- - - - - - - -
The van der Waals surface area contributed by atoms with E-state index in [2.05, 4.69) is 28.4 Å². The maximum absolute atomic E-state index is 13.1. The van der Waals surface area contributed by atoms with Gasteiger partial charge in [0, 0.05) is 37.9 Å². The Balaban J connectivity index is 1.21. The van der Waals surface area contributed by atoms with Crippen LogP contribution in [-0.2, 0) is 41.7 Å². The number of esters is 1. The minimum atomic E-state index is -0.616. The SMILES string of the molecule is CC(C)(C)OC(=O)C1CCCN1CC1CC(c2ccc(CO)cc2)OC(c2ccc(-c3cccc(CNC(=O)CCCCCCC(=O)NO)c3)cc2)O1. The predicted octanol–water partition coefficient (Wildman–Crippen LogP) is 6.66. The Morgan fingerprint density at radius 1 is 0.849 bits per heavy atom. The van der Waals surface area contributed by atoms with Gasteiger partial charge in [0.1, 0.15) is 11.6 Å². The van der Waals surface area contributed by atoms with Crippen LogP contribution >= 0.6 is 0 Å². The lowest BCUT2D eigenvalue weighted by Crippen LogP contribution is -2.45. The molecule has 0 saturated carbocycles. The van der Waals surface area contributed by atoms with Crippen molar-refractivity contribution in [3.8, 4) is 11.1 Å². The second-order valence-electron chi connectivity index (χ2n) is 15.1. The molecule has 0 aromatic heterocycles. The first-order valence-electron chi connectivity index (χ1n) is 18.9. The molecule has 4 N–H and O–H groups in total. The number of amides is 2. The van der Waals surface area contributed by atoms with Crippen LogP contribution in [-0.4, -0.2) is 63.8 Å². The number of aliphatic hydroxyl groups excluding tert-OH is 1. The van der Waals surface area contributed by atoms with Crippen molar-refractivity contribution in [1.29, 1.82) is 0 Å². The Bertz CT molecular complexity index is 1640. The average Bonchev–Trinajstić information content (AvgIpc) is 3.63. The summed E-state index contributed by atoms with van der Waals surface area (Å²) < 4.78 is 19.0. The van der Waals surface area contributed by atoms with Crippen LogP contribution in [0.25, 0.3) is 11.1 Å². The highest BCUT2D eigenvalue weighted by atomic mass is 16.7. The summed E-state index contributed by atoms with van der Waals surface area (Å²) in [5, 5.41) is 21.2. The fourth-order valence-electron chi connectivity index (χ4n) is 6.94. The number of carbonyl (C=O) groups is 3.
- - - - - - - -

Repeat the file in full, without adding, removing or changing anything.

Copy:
The van der Waals surface area contributed by atoms with E-state index in [2.05, 4.69) is 28.4 Å². The maximum absolute atomic E-state index is 13.1. The van der Waals surface area contributed by atoms with Gasteiger partial charge in [0, 0.05) is 37.9 Å². The Balaban J connectivity index is 1.21. The van der Waals surface area contributed by atoms with Crippen LogP contribution in [-0.2, 0) is 41.7 Å². The number of esters is 1. The minimum atomic E-state index is -0.616. The SMILES string of the molecule is CC(C)(C)OC(=O)C1CCCN1CC1CC(c2ccc(CO)cc2)OC(c2ccc(-c3cccc(CNC(=O)CCCCCCC(=O)NO)c3)cc2)O1. The predicted octanol–water partition coefficient (Wildman–Crippen LogP) is 6.66. The Morgan fingerprint density at radius 1 is 0.849 bits per heavy atom. The van der Waals surface area contributed by atoms with Gasteiger partial charge in [0.1, 0.15) is 11.6 Å². The van der Waals surface area contributed by atoms with Crippen LogP contribution >= 0.6 is 0 Å². The lowest BCUT2D eigenvalue weighted by Crippen LogP contribution is -2.45. The molecule has 0 saturated carbocycles. The van der Waals surface area contributed by atoms with Crippen molar-refractivity contribution in [3.8, 4) is 11.1 Å². The second-order valence-electron chi connectivity index (χ2n) is 15.1. The molecule has 0 aromatic heterocycles. The first-order valence-electron chi connectivity index (χ1n) is 18.9. The molecule has 4 N–H and O–H groups in total. The number of amides is 2. The van der Waals surface area contributed by atoms with Crippen LogP contribution in [-0.4, -0.2) is 63.8 Å². The number of aliphatic hydroxyl groups excluding tert-OH is 1. The van der Waals surface area contributed by atoms with Crippen molar-refractivity contribution in [1.29, 1.82) is 0 Å². The Bertz CT molecular complexity index is 1640. The average Bonchev–Trinajstić information content (AvgIpc) is 3.63. The summed E-state index contributed by atoms with van der Waals surface area (Å²) < 4.78 is 19.0. The van der Waals surface area contributed by atoms with Crippen LogP contribution in [0.25, 0.3) is 11.1 Å². The highest BCUT2D eigenvalue weighted by atomic mass is 16.7. The summed E-state index contributed by atoms with van der Waals surface area (Å²) in [5, 5.41) is 21.2. The fourth-order valence-electron chi connectivity index (χ4n) is 6.94. The number of carbonyl (C=O) groups is 3.